We pick the Dollywood Dreammore Resort, and just as how it’s a plus to stay on-site at Disney (the last three times, we’ve stayed at WDW’s Coronado Springs Resort, and although I’ve dreamed about the Grand Floridian, the fact remains we are only at the hotel for a swim or sleep, so CS is really a great choice) for extended park hours, transportation, and other convenience factors, and the same is true here for the Dollywood amusement park. There’s the ‘TimeSaver’ which works as a scheduled line pass, a shuttle that has its own entry/exit point at the park, early park entrance on Saturdays, and package delivery.
Dollywood Dreammore Resort, Sevierville TN

And there’s a lot of Ms Parton here (which, especially after knowing about her Imagination Library which sends new books monthly to kids for free, I’m okay with an abundance of Dolly actually). Photographs, an encased bedazzled guitar…um, a whole hallway of backlit album covers…
Dollywood Dreammore Resort, Sevierville TN

There are other touches, like little Dolly messages in the elevators. Otherwise, though, it’s a (as Expedia classified it) 4*, 307-room hotel with valet, free self-parking, and free wifi.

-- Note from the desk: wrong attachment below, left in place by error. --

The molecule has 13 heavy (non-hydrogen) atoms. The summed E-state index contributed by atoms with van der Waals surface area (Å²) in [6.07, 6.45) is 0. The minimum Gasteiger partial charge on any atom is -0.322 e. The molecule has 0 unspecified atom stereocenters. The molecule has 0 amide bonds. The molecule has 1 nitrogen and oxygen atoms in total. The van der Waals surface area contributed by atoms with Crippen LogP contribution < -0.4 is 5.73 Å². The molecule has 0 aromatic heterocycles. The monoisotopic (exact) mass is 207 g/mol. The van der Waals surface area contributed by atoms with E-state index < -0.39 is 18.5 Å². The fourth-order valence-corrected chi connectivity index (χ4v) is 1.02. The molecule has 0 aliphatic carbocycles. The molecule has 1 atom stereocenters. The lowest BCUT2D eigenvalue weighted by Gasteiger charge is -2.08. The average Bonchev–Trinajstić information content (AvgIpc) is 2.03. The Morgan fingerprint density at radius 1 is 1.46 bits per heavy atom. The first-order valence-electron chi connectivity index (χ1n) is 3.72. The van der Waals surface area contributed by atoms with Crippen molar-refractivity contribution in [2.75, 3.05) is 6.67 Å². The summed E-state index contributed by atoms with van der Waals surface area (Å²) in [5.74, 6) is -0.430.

Dollywood Dreammore Resort, Sevierville TN

There are activities the hotel puts on for children each day, but we mostly take advantage of the pools. There is a restaurant, a lounge, and a counter with things like sandwiches — but we mostly eat off-property. This area doesn’t have a great deal of non-chain, interesting restaurants, so while we’ve tried local pizza and local Thai and local whatever, we best like the little Chinatown Restaurant with weird parking and off-menu specials written in what I think is Mandarin (the chongqing chicken and war bar = excellent).

Dollywood Dreammore Resort, Sevierville TN

In the past, we’ve had rooms here wherein the bunk beds are in the same room as the larger bed. This time, though, ‘our’ bedroom was in its own space, and…

Dollywood Dreammore Resort, Sevierville TN

The bunkbeds were in their own area, separated from the main space by a wall. And this thrilled the boys more than sleeping in bunkbeds: they had their own tv.

Dollywood Dreammore Resort, Sevierville TN

I didn’t see a way to program the television to only show certain channels (in hotels, we only let HGTV or Food Network be on, unless some sports game is playing), so the boys kept it on HG until it was bedtime.

Knoxville is only 35 or 40 minutes away from Sevierville, and many times we choose to stay there instead (often at the downtown Marriott or Hilton), which is great because there is *so* much to do right in the middle of the city within walking distance.